Whale

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The Whale is the longest of all long distance swims, consisting of a continuous swim all the way around Lake McWain. Its length is approximately five miles and it takes two to four hours to complete. Only Senior Campers and sometimes CITs swim Whales. The first Whales were swum by Jean Hard, William Rounds, and Pat Brewster.

Swimming a Whale

A camper must be well prepared to swim his Whale. A Seal swum the previous year is a usual prerequisite for swimming a Whale. Whales are almost always swum near the end of the summer to give maximum time for training. Most will do "Whale Training" of double periods (2 hours) of swimming practice every day.

Finishing a Whale

Whales usually commence before the morning bell. The person swimming his Whale never knows exactly what day his rowers will wake him to do it. It is traditional for the swimmer to coat himself in Crisco for purposes of warmth and hydrodynamics.

The Achievement

The 2007 Whale plaques
The CIT Whale plaques

When a Whale is close to being finished, the bell will ring and the whole camp will go down to the water to cheer the swimmer on. After the swimmer gets out of the water the camp forms a human tunnel on the disco deck for the new Whale to walk through on his way to the Moose Manor. There he will get his temperature and vision checked to test for mild hypothermia that sometimes occurs. At the next meal the camp recognizes the new Whale with two standing Birch Rock Cheers and the Whale Cake. At this point the new Whale is inducted into the Whale Club. At the end of the summer the all Whales receive a Whale badge. Their names will also be put up on the plaques under the Whales section along with their times.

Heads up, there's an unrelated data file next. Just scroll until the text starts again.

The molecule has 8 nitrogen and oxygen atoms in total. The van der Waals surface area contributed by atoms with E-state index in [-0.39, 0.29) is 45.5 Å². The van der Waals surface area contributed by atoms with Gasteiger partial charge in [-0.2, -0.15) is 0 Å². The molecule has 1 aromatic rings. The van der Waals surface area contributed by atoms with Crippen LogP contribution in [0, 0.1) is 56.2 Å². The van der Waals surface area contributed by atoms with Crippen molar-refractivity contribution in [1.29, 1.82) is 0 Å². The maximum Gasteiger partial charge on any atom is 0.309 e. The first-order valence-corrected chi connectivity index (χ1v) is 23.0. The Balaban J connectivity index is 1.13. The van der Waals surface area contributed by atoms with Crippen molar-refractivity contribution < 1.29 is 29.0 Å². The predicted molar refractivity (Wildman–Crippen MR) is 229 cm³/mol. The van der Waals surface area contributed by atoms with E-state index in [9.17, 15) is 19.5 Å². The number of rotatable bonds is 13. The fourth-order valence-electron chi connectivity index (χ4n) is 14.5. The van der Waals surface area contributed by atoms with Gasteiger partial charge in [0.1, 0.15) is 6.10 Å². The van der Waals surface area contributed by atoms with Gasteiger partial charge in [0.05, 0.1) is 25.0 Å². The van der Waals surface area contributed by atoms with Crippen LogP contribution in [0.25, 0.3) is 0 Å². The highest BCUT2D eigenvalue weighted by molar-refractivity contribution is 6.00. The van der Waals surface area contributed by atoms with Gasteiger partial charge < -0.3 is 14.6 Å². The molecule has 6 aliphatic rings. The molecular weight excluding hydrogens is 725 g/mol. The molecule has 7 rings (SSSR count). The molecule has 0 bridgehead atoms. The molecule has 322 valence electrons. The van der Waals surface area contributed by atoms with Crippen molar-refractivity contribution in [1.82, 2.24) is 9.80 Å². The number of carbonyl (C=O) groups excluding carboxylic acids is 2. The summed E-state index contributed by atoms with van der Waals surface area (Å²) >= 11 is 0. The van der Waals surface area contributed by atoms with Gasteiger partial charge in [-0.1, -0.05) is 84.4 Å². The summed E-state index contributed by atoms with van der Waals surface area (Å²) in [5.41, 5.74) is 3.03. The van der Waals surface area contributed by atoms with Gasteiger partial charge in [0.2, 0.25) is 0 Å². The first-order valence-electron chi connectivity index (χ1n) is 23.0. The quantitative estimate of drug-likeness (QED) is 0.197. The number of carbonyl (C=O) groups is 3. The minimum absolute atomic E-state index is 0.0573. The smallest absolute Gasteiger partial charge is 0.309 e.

Noteworthy Whales

There have been a few whales through the years that deserve special mention.

  • Jean Hard swam one of the first Whale's ever and the only woman to ever swim her Whale
  • Dave Jenkins broke the camper Whale record about an hour and a half after Kip McMannus broke it in 1985. When Kip came in Dave was in the water on the other side of the Lake.
  • After a summer of training with Dave Jenkins, Jamie Grantham broke Dave's camper record and held the record until Andrew B. a decade plus later.
  • Will Weeks swam possibly the hardest Whale ever. The wind was against him almost the entire way and he swam through white caps. He did manage to finish with the longest Whale time ever, more than four hours. On the Whale plaques for that year there are waves carved next to his name to make note of his harsh swimming conditions.
  • In 2005 Andrew Bowden swam the fastest Whale ever at the time, taking him only two hours and one minute
  • The fastest Whale ever was swum in 2011 by Nick Cogswell with a time of 1:59

See Also